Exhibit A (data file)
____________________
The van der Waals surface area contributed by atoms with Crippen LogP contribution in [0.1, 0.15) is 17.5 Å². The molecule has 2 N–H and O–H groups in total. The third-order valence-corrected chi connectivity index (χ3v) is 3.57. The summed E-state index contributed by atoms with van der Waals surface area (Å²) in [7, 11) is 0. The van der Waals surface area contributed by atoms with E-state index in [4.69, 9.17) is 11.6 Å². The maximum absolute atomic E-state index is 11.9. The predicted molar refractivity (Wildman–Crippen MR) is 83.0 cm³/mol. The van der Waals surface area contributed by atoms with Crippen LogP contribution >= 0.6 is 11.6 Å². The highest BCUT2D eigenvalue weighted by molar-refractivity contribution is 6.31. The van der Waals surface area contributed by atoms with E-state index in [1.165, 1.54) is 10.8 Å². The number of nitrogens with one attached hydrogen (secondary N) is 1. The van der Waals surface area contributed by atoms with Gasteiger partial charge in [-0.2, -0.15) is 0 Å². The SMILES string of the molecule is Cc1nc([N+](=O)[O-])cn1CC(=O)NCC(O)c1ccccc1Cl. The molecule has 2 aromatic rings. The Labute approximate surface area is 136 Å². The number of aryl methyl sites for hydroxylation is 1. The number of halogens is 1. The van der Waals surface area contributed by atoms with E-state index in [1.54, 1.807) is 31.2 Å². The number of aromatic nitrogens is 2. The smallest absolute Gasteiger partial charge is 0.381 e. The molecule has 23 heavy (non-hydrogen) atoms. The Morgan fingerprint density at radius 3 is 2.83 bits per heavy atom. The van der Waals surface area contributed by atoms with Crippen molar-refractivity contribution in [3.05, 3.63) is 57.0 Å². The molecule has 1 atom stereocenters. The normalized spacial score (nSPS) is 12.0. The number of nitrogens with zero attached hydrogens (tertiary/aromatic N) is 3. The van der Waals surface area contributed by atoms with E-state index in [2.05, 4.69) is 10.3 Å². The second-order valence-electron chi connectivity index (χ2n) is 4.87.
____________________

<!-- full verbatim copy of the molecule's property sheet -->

The van der Waals surface area contributed by atoms with Crippen LogP contribution in [0.1, 0.15) is 17.5 Å². The molecule has 2 N–H and O–H groups in total. The third-order valence-corrected chi connectivity index (χ3v) is 3.57. The summed E-state index contributed by atoms with van der Waals surface area (Å²) in [7, 11) is 0. The van der Waals surface area contributed by atoms with E-state index in [4.69, 9.17) is 11.6 Å². The maximum absolute atomic E-state index is 11.9. The predicted molar refractivity (Wildman–Crippen MR) is 83.0 cm³/mol. The van der Waals surface area contributed by atoms with Crippen LogP contribution >= 0.6 is 11.6 Å². The highest BCUT2D eigenvalue weighted by molar-refractivity contribution is 6.31. The van der Waals surface area contributed by atoms with E-state index in [1.165, 1.54) is 10.8 Å². The number of nitrogens with one attached hydrogen (secondary N) is 1. The van der Waals surface area contributed by atoms with Gasteiger partial charge in [-0.2, -0.15) is 0 Å². The SMILES string of the molecule is Cc1nc([N+](=O)[O-])cn1CC(=O)NCC(O)c1ccccc1Cl. The molecule has 2 aromatic rings. The Labute approximate surface area is 136 Å². The number of aryl methyl sites for hydroxylation is 1. The number of halogens is 1. The van der Waals surface area contributed by atoms with E-state index in [1.54, 1.807) is 31.2 Å². The number of aromatic nitrogens is 2. The smallest absolute Gasteiger partial charge is 0.381 e. The molecule has 23 heavy (non-hydrogen) atoms. The Morgan fingerprint density at radius 3 is 2.83 bits per heavy atom. The van der Waals surface area contributed by atoms with Crippen molar-refractivity contribution in [3.05, 3.63) is 57.0 Å². The molecule has 1 atom stereocenters. The normalized spacial score (nSPS) is 12.0. The number of nitrogens with zero attached hydrogens (tertiary/aromatic N) is 3. The van der Waals surface area contributed by atoms with E-state index in [2.05, 4.69) is 10.3 Å². The second-order valence-electron chi connectivity index (χ2n) is 4.87.